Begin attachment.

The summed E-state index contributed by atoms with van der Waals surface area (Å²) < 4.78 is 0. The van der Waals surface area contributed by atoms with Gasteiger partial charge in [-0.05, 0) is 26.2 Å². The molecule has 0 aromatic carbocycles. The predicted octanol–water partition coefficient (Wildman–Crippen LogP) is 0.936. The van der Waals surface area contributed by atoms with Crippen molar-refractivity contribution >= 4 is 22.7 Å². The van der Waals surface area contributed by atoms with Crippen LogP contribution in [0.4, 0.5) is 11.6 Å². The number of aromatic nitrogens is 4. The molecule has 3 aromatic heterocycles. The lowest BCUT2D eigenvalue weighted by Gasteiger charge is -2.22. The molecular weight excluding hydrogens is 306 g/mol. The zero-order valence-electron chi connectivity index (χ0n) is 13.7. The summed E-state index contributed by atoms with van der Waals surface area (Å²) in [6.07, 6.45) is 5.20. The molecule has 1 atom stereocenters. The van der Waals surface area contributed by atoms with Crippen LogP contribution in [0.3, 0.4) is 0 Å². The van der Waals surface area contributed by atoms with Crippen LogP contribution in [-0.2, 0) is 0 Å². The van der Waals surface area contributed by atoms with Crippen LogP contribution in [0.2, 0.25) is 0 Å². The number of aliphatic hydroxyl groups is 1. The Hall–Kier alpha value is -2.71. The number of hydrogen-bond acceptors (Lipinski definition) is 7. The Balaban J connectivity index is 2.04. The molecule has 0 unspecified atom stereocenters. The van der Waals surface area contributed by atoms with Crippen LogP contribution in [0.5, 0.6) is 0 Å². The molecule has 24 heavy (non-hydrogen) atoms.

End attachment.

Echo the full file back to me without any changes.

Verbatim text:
The summed E-state index contributed by atoms with van der Waals surface area (Å²) < 4.78 is 0. The van der Waals surface area contributed by atoms with Gasteiger partial charge in [-0.05, 0) is 26.2 Å². The molecule has 0 aromatic carbocycles. The predicted octanol–water partition coefficient (Wildman–Crippen LogP) is 0.936. The van der Waals surface area contributed by atoms with Crippen molar-refractivity contribution >= 4 is 22.7 Å². The van der Waals surface area contributed by atoms with Crippen LogP contribution in [0.4, 0.5) is 11.6 Å². The number of aromatic nitrogens is 4. The molecule has 3 aromatic heterocycles. The lowest BCUT2D eigenvalue weighted by Gasteiger charge is -2.22. The molecular weight excluding hydrogens is 306 g/mol. The zero-order valence-electron chi connectivity index (χ0n) is 13.7. The summed E-state index contributed by atoms with van der Waals surface area (Å²) in [6.07, 6.45) is 5.20. The molecule has 1 atom stereocenters. The van der Waals surface area contributed by atoms with Crippen LogP contribution in [0.3, 0.4) is 0 Å². The van der Waals surface area contributed by atoms with Crippen LogP contribution in [-0.2, 0) is 0 Å². The van der Waals surface area contributed by atoms with Crippen LogP contribution in [0.2, 0.25) is 0 Å². The number of aliphatic hydroxyl groups is 1. The Hall–Kier alpha value is -2.71. The number of hydrogen-bond acceptors (Lipinski definition) is 7. The Balaban J connectivity index is 2.04. The molecule has 0 unspecified atom stereocenters. The van der Waals surface area contributed by atoms with Crippen LogP contribution in [0.5, 0.6) is 0 Å². The molecule has 24 heavy (non-hydrogen) atoms.